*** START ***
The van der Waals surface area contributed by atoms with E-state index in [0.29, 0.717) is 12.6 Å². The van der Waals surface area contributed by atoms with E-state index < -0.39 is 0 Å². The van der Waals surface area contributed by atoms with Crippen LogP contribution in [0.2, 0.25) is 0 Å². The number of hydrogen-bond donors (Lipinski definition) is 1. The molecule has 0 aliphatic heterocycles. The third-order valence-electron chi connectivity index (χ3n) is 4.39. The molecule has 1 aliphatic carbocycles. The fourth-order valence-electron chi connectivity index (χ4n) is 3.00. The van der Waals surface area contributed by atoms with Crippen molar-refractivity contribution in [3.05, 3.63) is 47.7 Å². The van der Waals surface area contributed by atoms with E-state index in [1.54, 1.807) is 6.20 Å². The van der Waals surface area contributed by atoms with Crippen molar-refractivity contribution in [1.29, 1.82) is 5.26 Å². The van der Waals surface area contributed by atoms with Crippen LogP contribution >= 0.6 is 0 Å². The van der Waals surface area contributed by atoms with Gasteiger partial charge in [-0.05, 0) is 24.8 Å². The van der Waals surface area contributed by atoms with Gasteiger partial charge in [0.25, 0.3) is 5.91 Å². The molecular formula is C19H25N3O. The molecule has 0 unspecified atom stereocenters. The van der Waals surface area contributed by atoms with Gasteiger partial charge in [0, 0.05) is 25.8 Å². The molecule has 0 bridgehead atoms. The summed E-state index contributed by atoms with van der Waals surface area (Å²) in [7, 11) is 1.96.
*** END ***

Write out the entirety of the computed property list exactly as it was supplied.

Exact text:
The van der Waals surface area contributed by atoms with E-state index in [0.29, 0.717) is 12.6 Å². The van der Waals surface area contributed by atoms with E-state index < -0.39 is 0 Å². The van der Waals surface area contributed by atoms with Crippen LogP contribution in [0.2, 0.25) is 0 Å². The number of hydrogen-bond donors (Lipinski definition) is 1. The molecule has 0 aliphatic heterocycles. The third-order valence-electron chi connectivity index (χ3n) is 4.39. The molecule has 1 aliphatic carbocycles. The fourth-order valence-electron chi connectivity index (χ4n) is 3.00. The van der Waals surface area contributed by atoms with Crippen molar-refractivity contribution in [3.05, 3.63) is 47.7 Å². The van der Waals surface area contributed by atoms with E-state index in [1.54, 1.807) is 6.20 Å². The van der Waals surface area contributed by atoms with Crippen molar-refractivity contribution in [1.29, 1.82) is 5.26 Å². The van der Waals surface area contributed by atoms with Crippen LogP contribution >= 0.6 is 0 Å². The van der Waals surface area contributed by atoms with Gasteiger partial charge in [-0.05, 0) is 24.8 Å². The van der Waals surface area contributed by atoms with Gasteiger partial charge in [0.25, 0.3) is 5.91 Å². The molecular formula is C19H25N3O. The molecule has 0 unspecified atom stereocenters. The van der Waals surface area contributed by atoms with Gasteiger partial charge in [0, 0.05) is 25.8 Å². The molecule has 0 bridgehead atoms. The summed E-state index contributed by atoms with van der Waals surface area (Å²) in [7, 11) is 1.96.